I would like to find out from anyone who has experienced final stages of PD how things might go. I recognise this might be distressing for some people so I guess only read on if it is something that you have personally experienced and would wish to offer some advice on (am I making it obvious that I have never posted on a forum before?!)
My Mother has PD and has been in hospital for 6 weeks now. Prior to going into hospital she was living at home with a live in carer, but was walking, cooking, going to the supermarket. She was admitted having become confused, and then falling down the stairs leading to her becoming more weak. Once in hospital she was diagnosed with a fracture that was treated conservatively, and with delirium. she has had 4 episodes of delirium since being in hospital, with some recovery in between, leading to her being well enough to get dressed and be wheeled around the hospital. The docs felt her delirium was due to constipation and she then became dehydrated due to not drinking. However following the last episode of delirium she is now in bed, unable to swallow or speak coherently. she is still confused and hallucinating. She has an NG tube and glucose drip up. Her bloods and observations are all normal. to me she looks as if she is about to die as she is so weak and frail. However is there a possibility that she could go on like this for many months? I am afraid I don't know enough about the last stages of PD. I have cried so much and I can't bear seeing her like this.
I am in the early stages.....tremors, stiffness, spasms, etc. and can't give any advice here, but want you to know that I'll be praying for your mum and you.
I suggest you read some of the other posts from carers, there might be help there. Some folks are scared of the title of this posting you have here...so are not reading it. I expect that your mum is much worse due to the fall she took.
People here to do really care, but worry about their own situation.....lighting my candles for you ....
I am so sorry that you are so distressed. I will put this as gently as I can. I have seen more than one member of my family in a similar state to you describe. None had PD. Their ages varied widely. People do not die of PD, they die with PD. So I don't think that anybody here can really describe the last stages of PD. I hope that you can be assured that your mother is in the best place she can possibly be. Most hospitals have welfare officers who would be more than happy to talk to you should you wish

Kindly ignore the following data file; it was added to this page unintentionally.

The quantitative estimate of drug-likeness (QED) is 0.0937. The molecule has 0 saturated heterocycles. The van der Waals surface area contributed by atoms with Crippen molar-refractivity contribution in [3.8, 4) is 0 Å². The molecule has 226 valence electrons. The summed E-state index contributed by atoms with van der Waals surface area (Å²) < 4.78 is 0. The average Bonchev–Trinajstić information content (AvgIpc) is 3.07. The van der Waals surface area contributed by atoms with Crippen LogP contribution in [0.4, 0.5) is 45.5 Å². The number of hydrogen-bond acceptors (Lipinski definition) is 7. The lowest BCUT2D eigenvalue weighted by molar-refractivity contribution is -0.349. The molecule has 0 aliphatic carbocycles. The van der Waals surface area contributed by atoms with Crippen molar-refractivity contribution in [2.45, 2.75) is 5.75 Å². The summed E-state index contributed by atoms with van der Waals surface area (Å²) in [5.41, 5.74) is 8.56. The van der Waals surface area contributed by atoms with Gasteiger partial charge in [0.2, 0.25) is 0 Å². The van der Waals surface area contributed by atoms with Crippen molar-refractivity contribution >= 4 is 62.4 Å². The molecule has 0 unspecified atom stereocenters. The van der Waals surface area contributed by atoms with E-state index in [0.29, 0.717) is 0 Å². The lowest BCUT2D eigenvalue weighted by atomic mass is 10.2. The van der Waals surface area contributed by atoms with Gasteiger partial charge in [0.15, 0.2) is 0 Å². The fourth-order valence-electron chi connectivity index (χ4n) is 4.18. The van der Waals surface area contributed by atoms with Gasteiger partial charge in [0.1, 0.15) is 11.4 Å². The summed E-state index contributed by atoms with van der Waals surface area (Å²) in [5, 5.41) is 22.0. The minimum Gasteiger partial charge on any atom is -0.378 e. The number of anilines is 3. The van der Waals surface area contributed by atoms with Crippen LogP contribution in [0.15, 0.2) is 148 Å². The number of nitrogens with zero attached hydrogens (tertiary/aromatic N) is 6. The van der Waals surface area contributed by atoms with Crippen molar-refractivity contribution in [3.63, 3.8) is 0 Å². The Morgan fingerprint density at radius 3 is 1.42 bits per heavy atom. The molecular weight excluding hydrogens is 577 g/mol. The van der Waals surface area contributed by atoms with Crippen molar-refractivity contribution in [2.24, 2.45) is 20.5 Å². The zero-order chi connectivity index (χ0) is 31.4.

Please be assured of my best wishes
What can I say other than that you and your Mum will be in my thoughts and prayers.
I was dx 11 years ago at age 50. Hopefullly I've still got many years left.
I'm amazed at how quickly things appear to have deteriorated for your mother. She appears to have gone from a relatively normal life for a PD patient to the edge of the big drop in about 2 months.
Notwithstanding the accident and its aftermath, this decline seems to have been remarkably rapid. I'm surprised there hasn't been a line of inquisitive consultants at her bedside taking notes.
Of course if - consciously or subconsciously - the patient has decided this is it, the end is nigh, my time has come, her psychological systems could have started to close the body down. Nonetheless the timescales are still very short.
A few points:
1. Are you certain that your mother is still being given - by nursing staff - the correct PD medication as prescribed by her consultant neurologist and GP? Also are they at the correct doses and at the correct times? Any deviation at all on any of these factors from what the body and brain are expecting can have major repercussions.
2. The failure to drink sufficiently will not only cause its own problems (dehydration, constipation, swallowing problems etc), but will surely inhibit the proper and timely input of the above PD medication.
3. It is said, and I have witnessed it myself, that many hospital medics use nil liquid input and the resultant dehydration as a convenient way of bringing about the "closure" of certain individuals whom they deem to be near departure. I hope this is not the case here.
Had no intentions of coming on to the forum tonight,but had to look something up and thought i would have a quick glance.Immediately your posting struck a chord to a similar scenario over a year and a half ago with my own Mother.
Before i explain,i have to agree to the advise and observations Rayofsunshine has given.The decline so rapid is not the natural course.Let me tell you that i am a calm guy,but my blood boils when i see or hear the give up,nothing can be done,it would be cruel,don,t try and give food or water attitude of so called carers.
My Mother HAS,i say HAS,Alzheimers and twice over a year ago,firstly the hospital,then the care home gave up on her.The doctor came out and took me to one side and informed me that it was only a matter of time,to break it to my Dad(who is 86)gently.
Do you know what i did.I told him my Mum,his Wife,his life,was a fighter.We had nursed her through hospital(they had give up also).We fed her pots of rice pudding,fluids,things she liked,chocolate,visiting 3 times a day until she was strong enough to go into a care home.Then the same procedure in the care home.Making sure of her fluid intake(the charts should be by the bed),giving her food,small portions and often.
A year or so on my Mum sits in a chair,feeds herself,still confused and with Alzheimers,but lively and the staff love her.My Dad still has the one thing in his life which keeps him going and she is now looked after well and eats like a horse.